When the war was over, they brought me back to the states aboard the aircraft carrier White Plains CVE-66. As we entered San Francisco harbor under the Golden Gate Bridge, I was on the flight deck manning the rails and standing at parade rest.
A large boat came to escort us into the bay. On that boat there was a band playing and many people waving. As the boat turned in front of us, we then saw a large banner hanging on the side that read: “Welcome Home, Well Done.” I would not take anything for that experience!
During those times, I did not think that what I had done was all that important. But as time passed and I have gotten older, it all means much more to me now.
———— [end of newspaper article] ————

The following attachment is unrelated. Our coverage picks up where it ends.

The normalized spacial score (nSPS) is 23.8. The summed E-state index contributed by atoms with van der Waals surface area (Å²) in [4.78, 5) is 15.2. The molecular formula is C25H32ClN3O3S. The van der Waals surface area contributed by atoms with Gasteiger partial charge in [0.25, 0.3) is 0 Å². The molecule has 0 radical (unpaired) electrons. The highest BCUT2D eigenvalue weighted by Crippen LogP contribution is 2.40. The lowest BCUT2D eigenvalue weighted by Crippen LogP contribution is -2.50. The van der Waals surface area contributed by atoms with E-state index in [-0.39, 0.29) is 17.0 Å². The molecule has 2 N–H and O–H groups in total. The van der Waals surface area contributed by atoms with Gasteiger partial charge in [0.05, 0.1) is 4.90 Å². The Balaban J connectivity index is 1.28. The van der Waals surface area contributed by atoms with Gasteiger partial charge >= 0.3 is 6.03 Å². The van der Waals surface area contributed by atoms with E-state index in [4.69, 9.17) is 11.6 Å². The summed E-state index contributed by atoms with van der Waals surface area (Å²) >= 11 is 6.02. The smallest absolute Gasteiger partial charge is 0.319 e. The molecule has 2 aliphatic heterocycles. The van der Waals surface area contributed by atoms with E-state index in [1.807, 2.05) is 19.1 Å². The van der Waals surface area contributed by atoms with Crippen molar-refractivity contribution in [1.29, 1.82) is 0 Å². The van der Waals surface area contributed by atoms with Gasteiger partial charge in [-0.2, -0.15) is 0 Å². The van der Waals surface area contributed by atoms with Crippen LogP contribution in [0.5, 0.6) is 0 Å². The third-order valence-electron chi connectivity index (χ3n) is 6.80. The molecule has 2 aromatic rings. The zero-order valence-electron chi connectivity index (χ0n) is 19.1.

Horace Bratcher is also a star. A couple of years ago, country singer Neal McCoy came to Waxahachie to film portions of a music video for his song “The Last of a Dying Breed”. Horace is in the video, along with General Tommy Franks, Nolan Ryan, and Karl Malone.
Horace appears 2 minutes, 8 seconds into the video with a group of men hanging out at the local feed store. Horace is on the far left, sitting, wearing his trademark Cowboy hat. He appears a second time at 2:42. You can watch the video below.
[Disclaimer: The song starts off with the line, “He’s a cold beer drinker…” For the record, I don’t condone “cold beer drinking” (or any other kind of beer drinking, for that matter), nor do those words describe Horace Bratcher. Just wanted to get that out of the way right up front. Enjoy the video.]